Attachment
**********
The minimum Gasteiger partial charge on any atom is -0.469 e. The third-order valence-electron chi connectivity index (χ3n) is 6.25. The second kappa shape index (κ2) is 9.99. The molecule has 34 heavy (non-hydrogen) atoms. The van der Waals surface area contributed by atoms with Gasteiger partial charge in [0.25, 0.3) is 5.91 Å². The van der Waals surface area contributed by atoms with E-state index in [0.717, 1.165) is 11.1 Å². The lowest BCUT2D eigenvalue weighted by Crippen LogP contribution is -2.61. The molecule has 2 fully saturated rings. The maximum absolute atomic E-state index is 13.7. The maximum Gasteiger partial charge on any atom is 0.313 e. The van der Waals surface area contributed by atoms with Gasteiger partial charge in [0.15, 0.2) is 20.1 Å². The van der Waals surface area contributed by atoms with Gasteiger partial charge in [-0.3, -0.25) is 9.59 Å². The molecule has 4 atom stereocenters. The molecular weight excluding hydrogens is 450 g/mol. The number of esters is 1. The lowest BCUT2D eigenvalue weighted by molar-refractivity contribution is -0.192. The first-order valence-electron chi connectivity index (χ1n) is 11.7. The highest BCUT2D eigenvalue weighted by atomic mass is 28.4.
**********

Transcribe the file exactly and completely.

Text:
The minimum Gasteiger partial charge on any atom is -0.469 e. The third-order valence-electron chi connectivity index (χ3n) is 6.25. The second kappa shape index (κ2) is 9.99. The molecule has 34 heavy (non-hydrogen) atoms. The van der Waals surface area contributed by atoms with Gasteiger partial charge in [0.25, 0.3) is 5.91 Å². The van der Waals surface area contributed by atoms with E-state index in [0.717, 1.165) is 11.1 Å². The lowest BCUT2D eigenvalue weighted by Crippen LogP contribution is -2.61. The molecule has 2 fully saturated rings. The maximum absolute atomic E-state index is 13.7. The maximum Gasteiger partial charge on any atom is 0.313 e. The van der Waals surface area contributed by atoms with Gasteiger partial charge in [0.15, 0.2) is 20.1 Å². The van der Waals surface area contributed by atoms with Gasteiger partial charge in [-0.3, -0.25) is 9.59 Å². The molecule has 4 atom stereocenters. The molecular weight excluding hydrogens is 450 g/mol. The number of esters is 1. The lowest BCUT2D eigenvalue weighted by molar-refractivity contribution is -0.192. The first-order valence-electron chi connectivity index (χ1n) is 11.7. The highest BCUT2D eigenvalue weighted by atomic mass is 28.4.